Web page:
Well said, woofer. All of us in the sports landscape, media included, have helped create a mythology that if you just try hard enough, sports will reward you financially. Many football players come from desperate situations where other options are few. It’s been this way for a hundred years.
At least there seems to be some conscience developing at some schools that they should try to help players after the exploitation period is over.
Call me whatever you like and I always get attacked for this, but college football “student athlete” (joke) players need to unionize and need to get paid for their jobs as professional athletes masquerading as amateurs.
By the time you figure practice during the season, spring ball, travel, prohibitions on working elsewhere while “student athletes” (joke), required hours in the weight room, bowl games, etc., their grant-in-aid status often pays little more than minimum wage. They need to make maybe $25k or $30k a year plus their existing compensation..
They all have dreams of playing on Sundays and this % happens in the low single digits. For this reason, they need to get paid to risk their short and long term well-being for our entertainment.
When coaches make several million, assistants and coordinators make a million, the inept commissioner of the conference makes about $5 million, the staff at Pac-12 HQ (rent = $6 million/year alone) is bloated with assistants and associates and chart boys and marketing consultants–all making $$, I say there is cash available for the players.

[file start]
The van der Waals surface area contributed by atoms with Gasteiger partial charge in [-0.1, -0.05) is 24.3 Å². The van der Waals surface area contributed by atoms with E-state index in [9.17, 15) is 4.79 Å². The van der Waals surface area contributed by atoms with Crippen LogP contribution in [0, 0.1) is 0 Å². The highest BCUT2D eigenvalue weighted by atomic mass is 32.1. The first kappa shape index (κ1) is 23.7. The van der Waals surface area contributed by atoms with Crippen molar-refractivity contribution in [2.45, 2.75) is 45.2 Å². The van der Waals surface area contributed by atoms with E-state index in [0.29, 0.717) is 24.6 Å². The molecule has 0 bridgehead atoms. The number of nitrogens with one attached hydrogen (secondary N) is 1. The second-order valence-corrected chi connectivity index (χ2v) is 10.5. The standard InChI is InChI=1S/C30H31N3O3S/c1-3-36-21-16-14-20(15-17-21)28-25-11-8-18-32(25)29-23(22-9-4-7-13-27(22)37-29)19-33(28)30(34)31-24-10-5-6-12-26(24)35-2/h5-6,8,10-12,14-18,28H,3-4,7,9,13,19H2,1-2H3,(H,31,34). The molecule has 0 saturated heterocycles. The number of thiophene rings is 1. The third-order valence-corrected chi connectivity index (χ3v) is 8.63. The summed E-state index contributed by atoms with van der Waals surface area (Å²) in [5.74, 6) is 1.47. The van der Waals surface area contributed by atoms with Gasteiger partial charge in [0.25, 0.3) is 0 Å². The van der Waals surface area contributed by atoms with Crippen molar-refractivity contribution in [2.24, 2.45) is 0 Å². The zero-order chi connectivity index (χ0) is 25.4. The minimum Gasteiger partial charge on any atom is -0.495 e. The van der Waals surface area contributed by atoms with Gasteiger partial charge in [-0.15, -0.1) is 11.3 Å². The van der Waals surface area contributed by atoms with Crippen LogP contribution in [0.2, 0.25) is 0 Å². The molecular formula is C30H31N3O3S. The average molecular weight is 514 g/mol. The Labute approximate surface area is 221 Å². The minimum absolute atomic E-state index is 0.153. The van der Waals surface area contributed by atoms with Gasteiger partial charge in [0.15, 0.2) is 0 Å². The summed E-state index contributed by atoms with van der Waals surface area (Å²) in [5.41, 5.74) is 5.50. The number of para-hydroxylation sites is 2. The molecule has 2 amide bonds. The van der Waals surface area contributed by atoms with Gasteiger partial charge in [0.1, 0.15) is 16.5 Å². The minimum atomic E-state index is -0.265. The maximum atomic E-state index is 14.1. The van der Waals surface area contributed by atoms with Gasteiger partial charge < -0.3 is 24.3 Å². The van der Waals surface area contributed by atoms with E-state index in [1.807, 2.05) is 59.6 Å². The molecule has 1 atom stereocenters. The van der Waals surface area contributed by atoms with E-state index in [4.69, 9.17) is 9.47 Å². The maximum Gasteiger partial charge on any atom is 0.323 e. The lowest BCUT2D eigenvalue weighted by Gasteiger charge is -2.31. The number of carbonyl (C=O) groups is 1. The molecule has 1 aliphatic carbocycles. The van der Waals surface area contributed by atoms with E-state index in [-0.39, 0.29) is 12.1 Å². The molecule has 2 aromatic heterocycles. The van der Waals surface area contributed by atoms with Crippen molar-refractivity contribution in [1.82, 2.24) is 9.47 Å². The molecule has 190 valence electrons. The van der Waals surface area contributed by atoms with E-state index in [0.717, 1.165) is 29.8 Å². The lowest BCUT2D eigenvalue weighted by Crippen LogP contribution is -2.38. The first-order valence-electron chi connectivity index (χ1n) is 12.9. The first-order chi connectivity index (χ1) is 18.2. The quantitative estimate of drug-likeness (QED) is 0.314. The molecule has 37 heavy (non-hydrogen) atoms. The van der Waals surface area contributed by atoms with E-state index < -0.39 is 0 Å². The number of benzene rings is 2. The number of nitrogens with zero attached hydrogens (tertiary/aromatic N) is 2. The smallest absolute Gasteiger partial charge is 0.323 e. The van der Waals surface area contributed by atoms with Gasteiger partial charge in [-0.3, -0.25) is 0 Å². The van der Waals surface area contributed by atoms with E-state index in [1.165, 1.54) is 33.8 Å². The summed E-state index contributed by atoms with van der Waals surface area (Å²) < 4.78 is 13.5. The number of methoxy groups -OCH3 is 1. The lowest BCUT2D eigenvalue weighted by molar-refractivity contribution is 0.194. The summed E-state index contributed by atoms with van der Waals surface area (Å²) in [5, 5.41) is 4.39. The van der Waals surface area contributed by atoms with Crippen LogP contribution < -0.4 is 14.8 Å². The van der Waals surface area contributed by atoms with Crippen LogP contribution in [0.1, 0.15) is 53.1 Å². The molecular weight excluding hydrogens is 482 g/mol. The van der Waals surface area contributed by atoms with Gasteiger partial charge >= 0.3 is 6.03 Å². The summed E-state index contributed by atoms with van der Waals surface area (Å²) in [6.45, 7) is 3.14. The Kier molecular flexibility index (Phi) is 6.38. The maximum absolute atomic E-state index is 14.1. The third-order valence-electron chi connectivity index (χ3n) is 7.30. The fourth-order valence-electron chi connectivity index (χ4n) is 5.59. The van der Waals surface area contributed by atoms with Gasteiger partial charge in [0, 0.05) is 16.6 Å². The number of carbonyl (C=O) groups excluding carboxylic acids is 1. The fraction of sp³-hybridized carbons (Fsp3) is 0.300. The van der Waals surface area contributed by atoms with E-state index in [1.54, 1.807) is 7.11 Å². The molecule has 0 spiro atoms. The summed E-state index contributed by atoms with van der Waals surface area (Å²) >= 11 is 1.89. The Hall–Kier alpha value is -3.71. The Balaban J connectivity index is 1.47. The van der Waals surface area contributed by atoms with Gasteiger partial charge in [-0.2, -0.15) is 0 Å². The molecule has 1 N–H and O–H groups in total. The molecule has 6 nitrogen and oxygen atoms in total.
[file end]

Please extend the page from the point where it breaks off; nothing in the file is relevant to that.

If you doubt this, look up what ESPN paid recently for the semifinals and the final game, including a few other bowl games. (Hint: you’re going to have to use a “b” instead of an “m” describing the dollar amount.)
I personally don’t think it’s right to pay them minimum wage to get maimed like this.
“…college football “student athlete” (joke) players need to unionize and
need to get paid for their jobs as professional athletes masquerading as
amateurs….They all have dreams of playing on Sundays and this % happens in the low single digits.”
The problem is that these two statements cut in opposite directions. If less than 5% of college players ever play in the NFL, that means that more than 95% are not in reality “professional athletes masquerading as
amateurs.” The long-term value that the university experience offers this 95+ percent is the opportunity for a good education, not a shot at celebrity stardom and fabulous wealth.